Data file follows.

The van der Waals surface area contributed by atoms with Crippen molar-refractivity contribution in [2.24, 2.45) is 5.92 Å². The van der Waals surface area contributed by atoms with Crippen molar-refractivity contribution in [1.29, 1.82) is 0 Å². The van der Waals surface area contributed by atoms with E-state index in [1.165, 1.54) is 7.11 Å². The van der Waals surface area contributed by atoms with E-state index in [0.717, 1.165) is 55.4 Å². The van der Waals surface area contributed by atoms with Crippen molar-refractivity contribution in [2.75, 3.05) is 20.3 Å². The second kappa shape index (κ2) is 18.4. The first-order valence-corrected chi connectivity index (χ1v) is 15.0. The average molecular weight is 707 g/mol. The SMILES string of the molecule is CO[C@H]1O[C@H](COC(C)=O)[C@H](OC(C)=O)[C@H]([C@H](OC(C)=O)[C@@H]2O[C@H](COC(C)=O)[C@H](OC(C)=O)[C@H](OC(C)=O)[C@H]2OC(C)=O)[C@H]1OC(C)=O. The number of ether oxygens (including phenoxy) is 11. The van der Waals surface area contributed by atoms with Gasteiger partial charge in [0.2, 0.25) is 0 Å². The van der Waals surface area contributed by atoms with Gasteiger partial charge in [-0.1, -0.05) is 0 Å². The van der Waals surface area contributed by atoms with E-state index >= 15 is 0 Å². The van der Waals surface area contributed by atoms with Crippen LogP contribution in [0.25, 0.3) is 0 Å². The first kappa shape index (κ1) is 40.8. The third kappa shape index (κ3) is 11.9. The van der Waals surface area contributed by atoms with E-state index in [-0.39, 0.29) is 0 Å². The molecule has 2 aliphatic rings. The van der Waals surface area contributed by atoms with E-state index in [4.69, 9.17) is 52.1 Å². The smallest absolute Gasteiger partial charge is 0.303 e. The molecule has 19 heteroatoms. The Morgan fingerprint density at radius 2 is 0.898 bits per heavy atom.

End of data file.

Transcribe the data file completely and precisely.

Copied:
The van der Waals surface area contributed by atoms with Crippen molar-refractivity contribution in [2.24, 2.45) is 5.92 Å². The van der Waals surface area contributed by atoms with Crippen molar-refractivity contribution in [1.29, 1.82) is 0 Å². The van der Waals surface area contributed by atoms with E-state index in [1.165, 1.54) is 7.11 Å². The van der Waals surface area contributed by atoms with E-state index in [0.717, 1.165) is 55.4 Å². The van der Waals surface area contributed by atoms with Crippen molar-refractivity contribution in [2.75, 3.05) is 20.3 Å². The second kappa shape index (κ2) is 18.4. The first-order valence-corrected chi connectivity index (χ1v) is 15.0. The average molecular weight is 707 g/mol. The SMILES string of the molecule is CO[C@H]1O[C@H](COC(C)=O)[C@H](OC(C)=O)[C@H]([C@H](OC(C)=O)[C@@H]2O[C@H](COC(C)=O)[C@H](OC(C)=O)[C@H](OC(C)=O)[C@H]2OC(C)=O)[C@H]1OC(C)=O. The number of ether oxygens (including phenoxy) is 11. The van der Waals surface area contributed by atoms with Gasteiger partial charge in [0.2, 0.25) is 0 Å². The van der Waals surface area contributed by atoms with Gasteiger partial charge in [-0.1, -0.05) is 0 Å². The van der Waals surface area contributed by atoms with E-state index >= 15 is 0 Å². The van der Waals surface area contributed by atoms with Crippen LogP contribution in [0.25, 0.3) is 0 Å². The first kappa shape index (κ1) is 40.8. The third kappa shape index (κ3) is 11.9. The van der Waals surface area contributed by atoms with E-state index in [-0.39, 0.29) is 0 Å². The molecule has 2 aliphatic rings. The van der Waals surface area contributed by atoms with E-state index in [4.69, 9.17) is 52.1 Å². The smallest absolute Gasteiger partial charge is 0.303 e. The molecule has 19 heteroatoms. The Morgan fingerprint density at radius 2 is 0.898 bits per heavy atom.